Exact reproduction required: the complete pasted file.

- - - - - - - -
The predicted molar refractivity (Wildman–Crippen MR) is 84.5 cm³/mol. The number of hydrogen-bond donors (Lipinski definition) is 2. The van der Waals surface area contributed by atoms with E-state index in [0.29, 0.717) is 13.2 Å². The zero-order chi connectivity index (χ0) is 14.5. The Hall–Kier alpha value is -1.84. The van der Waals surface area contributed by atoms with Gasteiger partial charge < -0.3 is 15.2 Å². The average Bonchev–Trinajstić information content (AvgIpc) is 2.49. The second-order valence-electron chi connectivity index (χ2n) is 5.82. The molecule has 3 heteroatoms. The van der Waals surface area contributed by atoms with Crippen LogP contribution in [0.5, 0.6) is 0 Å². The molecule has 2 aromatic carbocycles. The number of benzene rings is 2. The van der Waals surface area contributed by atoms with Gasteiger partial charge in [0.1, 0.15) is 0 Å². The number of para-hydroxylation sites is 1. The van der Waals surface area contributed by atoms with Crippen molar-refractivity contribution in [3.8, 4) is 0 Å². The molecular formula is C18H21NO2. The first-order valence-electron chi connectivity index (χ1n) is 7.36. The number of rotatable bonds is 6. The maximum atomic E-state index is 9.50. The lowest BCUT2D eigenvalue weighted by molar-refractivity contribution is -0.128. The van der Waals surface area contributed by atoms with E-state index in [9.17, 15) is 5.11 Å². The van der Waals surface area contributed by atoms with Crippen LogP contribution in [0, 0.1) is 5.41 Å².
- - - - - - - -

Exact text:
The predicted molar refractivity (Wildman–Crippen MR) is 84.5 cm³/mol. The number of hydrogen-bond donors (Lipinski definition) is 2. The van der Waals surface area contributed by atoms with E-state index in [0.29, 0.717) is 13.2 Å². The zero-order chi connectivity index (χ0) is 14.5. The Hall–Kier alpha value is -1.84. The van der Waals surface area contributed by atoms with Gasteiger partial charge < -0.3 is 15.2 Å². The average Bonchev–Trinajstić information content (AvgIpc) is 2.49. The second-order valence-electron chi connectivity index (χ2n) is 5.82. The molecule has 3 heteroatoms. The van der Waals surface area contributed by atoms with Crippen LogP contribution in [0.5, 0.6) is 0 Å². The molecule has 2 aromatic carbocycles. The number of benzene rings is 2. The van der Waals surface area contributed by atoms with Gasteiger partial charge in [0.1, 0.15) is 0 Å². The number of para-hydroxylation sites is 1. The van der Waals surface area contributed by atoms with Crippen molar-refractivity contribution in [3.8, 4) is 0 Å². The molecular formula is C18H21NO2. The first-order valence-electron chi connectivity index (χ1n) is 7.36. The number of rotatable bonds is 6. The maximum atomic E-state index is 9.50. The lowest BCUT2D eigenvalue weighted by molar-refractivity contribution is -0.128. The van der Waals surface area contributed by atoms with E-state index in [9.17, 15) is 5.11 Å². The van der Waals surface area contributed by atoms with Crippen LogP contribution in [0, 0.1) is 5.41 Å².